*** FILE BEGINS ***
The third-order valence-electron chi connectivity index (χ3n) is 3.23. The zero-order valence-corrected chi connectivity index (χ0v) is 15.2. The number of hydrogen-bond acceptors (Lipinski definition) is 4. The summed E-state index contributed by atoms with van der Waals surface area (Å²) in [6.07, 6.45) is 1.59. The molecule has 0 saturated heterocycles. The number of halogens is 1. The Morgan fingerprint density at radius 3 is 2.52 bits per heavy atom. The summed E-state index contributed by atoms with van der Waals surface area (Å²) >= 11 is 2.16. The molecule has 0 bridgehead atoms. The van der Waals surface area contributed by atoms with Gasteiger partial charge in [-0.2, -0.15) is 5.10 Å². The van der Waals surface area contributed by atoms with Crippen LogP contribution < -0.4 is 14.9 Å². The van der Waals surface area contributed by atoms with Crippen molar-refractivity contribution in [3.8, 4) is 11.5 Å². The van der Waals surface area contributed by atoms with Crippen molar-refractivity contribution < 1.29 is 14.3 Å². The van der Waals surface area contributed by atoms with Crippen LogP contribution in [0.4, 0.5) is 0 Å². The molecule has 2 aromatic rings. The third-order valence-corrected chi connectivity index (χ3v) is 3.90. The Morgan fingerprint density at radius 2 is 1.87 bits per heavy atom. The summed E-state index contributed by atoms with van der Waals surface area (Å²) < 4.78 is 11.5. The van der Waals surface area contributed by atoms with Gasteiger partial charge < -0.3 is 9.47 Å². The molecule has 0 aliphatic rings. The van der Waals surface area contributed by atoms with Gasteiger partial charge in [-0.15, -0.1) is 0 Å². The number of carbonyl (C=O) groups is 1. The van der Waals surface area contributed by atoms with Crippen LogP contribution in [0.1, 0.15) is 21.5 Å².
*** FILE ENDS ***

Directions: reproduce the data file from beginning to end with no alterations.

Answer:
The third-order valence-electron chi connectivity index (χ3n) is 3.23. The zero-order valence-corrected chi connectivity index (χ0v) is 15.2. The number of hydrogen-bond acceptors (Lipinski definition) is 4. The summed E-state index contributed by atoms with van der Waals surface area (Å²) in [6.07, 6.45) is 1.59. The molecule has 0 saturated heterocycles. The number of halogens is 1. The Morgan fingerprint density at radius 3 is 2.52 bits per heavy atom. The summed E-state index contributed by atoms with van der Waals surface area (Å²) >= 11 is 2.16. The molecule has 0 bridgehead atoms. The van der Waals surface area contributed by atoms with Gasteiger partial charge in [-0.2, -0.15) is 5.10 Å². The van der Waals surface area contributed by atoms with Crippen LogP contribution < -0.4 is 14.9 Å². The van der Waals surface area contributed by atoms with Crippen molar-refractivity contribution in [3.8, 4) is 11.5 Å². The van der Waals surface area contributed by atoms with Crippen molar-refractivity contribution < 1.29 is 14.3 Å². The van der Waals surface area contributed by atoms with Crippen LogP contribution in [0.4, 0.5) is 0 Å². The molecule has 2 aromatic rings. The third-order valence-corrected chi connectivity index (χ3v) is 3.90. The Morgan fingerprint density at radius 2 is 1.87 bits per heavy atom. The summed E-state index contributed by atoms with van der Waals surface area (Å²) < 4.78 is 11.5. The van der Waals surface area contributed by atoms with Gasteiger partial charge < -0.3 is 9.47 Å². The molecule has 0 aliphatic rings. The van der Waals surface area contributed by atoms with Gasteiger partial charge in [-0.15, -0.1) is 0 Å². The number of carbonyl (C=O) groups is 1. The van der Waals surface area contributed by atoms with Crippen LogP contribution in [0.1, 0.15) is 21.5 Å².